Monday, April 11, 2011
Sale offers proof that J.R.R. Tolkien likely read Robert E. Howard
L. Sprague de Camp is not exactly known as a bastion of credibility among readers of Robert E. Howard. In his 1983 biography Dark Valley Destiny, de Camp combines research and first-person interviews with exaggeration and embellishment, speculation and psychological conjecture, and at times outright fancy to paint what is at best a suspect portrait of the man who brought us Conan, Kull, Solomon Kane and others.
Unfortunately de Camp is the only source (that I know of, at least) linking Howard with J.R.R. Tolkien. This comes via a recount of de Camp hanging out with JRRT in a memorably described encounter, as detailed in his non-fiction review Literary Swordsmen and Sorcerers: The Makers of Heroic Fantasy:
"We sat in the garage for a couple of hours, smoking pipes, drinking beer, and talking about a variety of things. Practically anything in English literature, from Beowulf down, Tolkien had read and could talk intelligently about. He indicated that he 'rather liked' Howard's Conan stories."
In J.R.R. Tolkien Encyclopedia: Scholarship and Critical Assessment by Michael Drout, de Camp adds the following explanation/equivocation of the above quote:
"During our conversation, I said something casual to Tolkien about my involvement with Howard's Conan stories, and he said he 'rather liked them'. That was all: we went on to other subjects. I know he had read Swords and Sorcery because I had sent him a copy. I don't know if he had read any other Conan besides 'Shadows in the Moonlight', but I rather doubt it."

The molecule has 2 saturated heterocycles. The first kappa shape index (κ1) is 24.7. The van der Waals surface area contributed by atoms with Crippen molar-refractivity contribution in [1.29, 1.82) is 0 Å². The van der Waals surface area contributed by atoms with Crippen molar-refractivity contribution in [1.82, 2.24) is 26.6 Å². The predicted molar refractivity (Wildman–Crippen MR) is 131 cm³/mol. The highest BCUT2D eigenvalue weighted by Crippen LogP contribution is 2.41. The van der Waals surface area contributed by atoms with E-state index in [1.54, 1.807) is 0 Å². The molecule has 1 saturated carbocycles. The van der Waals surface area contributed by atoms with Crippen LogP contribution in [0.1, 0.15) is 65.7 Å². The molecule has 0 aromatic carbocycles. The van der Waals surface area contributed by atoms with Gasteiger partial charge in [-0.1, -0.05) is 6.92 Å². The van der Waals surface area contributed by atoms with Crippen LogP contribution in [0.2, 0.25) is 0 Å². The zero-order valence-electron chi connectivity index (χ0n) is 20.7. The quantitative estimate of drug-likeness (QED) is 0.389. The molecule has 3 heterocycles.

I know I’ve always been hopeful but rather skeptical of the claim that Tolkien actually said he “rather liked” the Conan stories, given that the quote’s source is, well, de Camp.
But this sale which I recently found during a web search seems to provide proof that Tolkien at least read “Shadows in the Moonlight,” aka., “Iron Shadows in the Moon.” At the very least it provides concrete evidence that he owned the book, and that de Camp sent him the copy. Cool stuff. I can't help but wonder what Tolkien thought of this bit:
With a gusty laugh he lifted her to his fierce lips.
"I'll make you Queen of the Blue Sea! Cast off there, dogs! We'll scorch King Yildiz's pantaloons yet, by Crom!"